Sportives are probably the rides where you will take on the most fuel, on this kind of effort you will be looking to take on at least 60g of carbohydrates per hour, so make sure you take enough nutrition with you. Of course there will be pit stops, but take your own in case you need it before you get to one or if you have specific brands you like to stick to.
It is advised that a 500ml bottle of energy drink and a bar/gel per hour will deliver the correct amount of fuel to keep your carbohydrate and glycogen stores at an optimum level – you may need a little more depending on the effort you are putting in. The most common mistake when fuelling is to leaving it too late, and once you start to feel tired it is probably too late. Remember to eat and drink before tiredness kicks in and you should be able to maintain a constant performance throughout. You may need to train yourself to do this as it is not easy at first, and your body will be very good at making you think you are okay until you ‘hit the wall’ and ‘bonk’. You won’t feel like you need the fuel until you come to a standstill on the side of the road, so remember to eat and drink in plenty of time!
When the hot weather ramps up we can all start to experience different issues that may affect our riding. One of these issues is cramp, and many of us suffer from this, and it is still not known what actually causes it. It’s likely to be a combination of effort and lacking in minerals and salts, so to counter this, it’s advised to take on more fluids that contain electrolytes.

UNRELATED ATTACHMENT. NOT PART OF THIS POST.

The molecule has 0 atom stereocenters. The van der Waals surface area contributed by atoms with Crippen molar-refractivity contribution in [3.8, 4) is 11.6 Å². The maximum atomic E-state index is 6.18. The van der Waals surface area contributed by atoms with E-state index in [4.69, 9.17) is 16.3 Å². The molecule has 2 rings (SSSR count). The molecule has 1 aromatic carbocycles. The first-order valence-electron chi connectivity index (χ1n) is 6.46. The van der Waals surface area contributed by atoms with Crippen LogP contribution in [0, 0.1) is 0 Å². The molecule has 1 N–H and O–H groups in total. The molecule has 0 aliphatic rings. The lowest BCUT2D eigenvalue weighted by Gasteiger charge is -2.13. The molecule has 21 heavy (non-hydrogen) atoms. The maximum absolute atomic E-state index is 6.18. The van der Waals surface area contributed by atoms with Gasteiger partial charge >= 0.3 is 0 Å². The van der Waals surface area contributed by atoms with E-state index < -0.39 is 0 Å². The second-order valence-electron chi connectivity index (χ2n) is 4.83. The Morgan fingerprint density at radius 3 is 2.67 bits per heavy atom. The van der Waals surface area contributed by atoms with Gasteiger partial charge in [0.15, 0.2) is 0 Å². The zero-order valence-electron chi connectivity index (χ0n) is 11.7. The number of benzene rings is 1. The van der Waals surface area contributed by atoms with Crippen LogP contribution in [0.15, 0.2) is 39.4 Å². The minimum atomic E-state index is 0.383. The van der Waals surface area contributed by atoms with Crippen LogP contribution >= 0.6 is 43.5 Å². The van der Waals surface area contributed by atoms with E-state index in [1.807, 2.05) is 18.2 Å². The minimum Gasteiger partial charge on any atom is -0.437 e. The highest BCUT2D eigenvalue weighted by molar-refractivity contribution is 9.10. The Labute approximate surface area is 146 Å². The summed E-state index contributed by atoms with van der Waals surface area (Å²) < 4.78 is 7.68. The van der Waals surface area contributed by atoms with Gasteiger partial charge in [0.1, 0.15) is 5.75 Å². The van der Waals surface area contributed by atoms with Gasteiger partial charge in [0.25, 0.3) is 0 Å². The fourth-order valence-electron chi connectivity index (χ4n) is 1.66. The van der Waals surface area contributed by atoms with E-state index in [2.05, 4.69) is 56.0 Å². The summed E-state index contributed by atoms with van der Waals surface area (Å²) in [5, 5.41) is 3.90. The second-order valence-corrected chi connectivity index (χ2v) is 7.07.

Calcium and magnesium deficiency is linked to muscle cramps, so a diet high in these can help fight any symptoms from occurring. Foods like bananas, beans, fish, dark chocolate and spinach contain a good amount of calcium and magnesium, but be careful: consuming too much may lead to diarrhoea, so only take on as much as your body can cope with.
In cool weather conditions less water is needed, and gels can be used to avoid taking on too much water when sweating is much less of an issue. This method will help to replenish electrolytes and top up carbohydrate stores, without making you feel bloated or need the toilet every half an hour!
Things to look out for
Always remember to check out the ingredients of your supplements, as some carbohydrate drinks do not contain electrolytes and are simply an energy source. Some brands contain all the essential electrolytes and others will sell electrolytes separately, this can be useful if you are wishing to lose weight and do not want the added energy. Using electrolytes alone will replenish the sweat losses and help the body maintain water and keep the muscles working for longer, but remember this will not provide you with any carbohydrates.
The best way to find a brand that you enjoy is purely through trial and error, and it does help if you like the taste, but some brands suit some flavours more than others and there isn’t a rule that you should be using one over the other. Take a look at the full range of supplements here.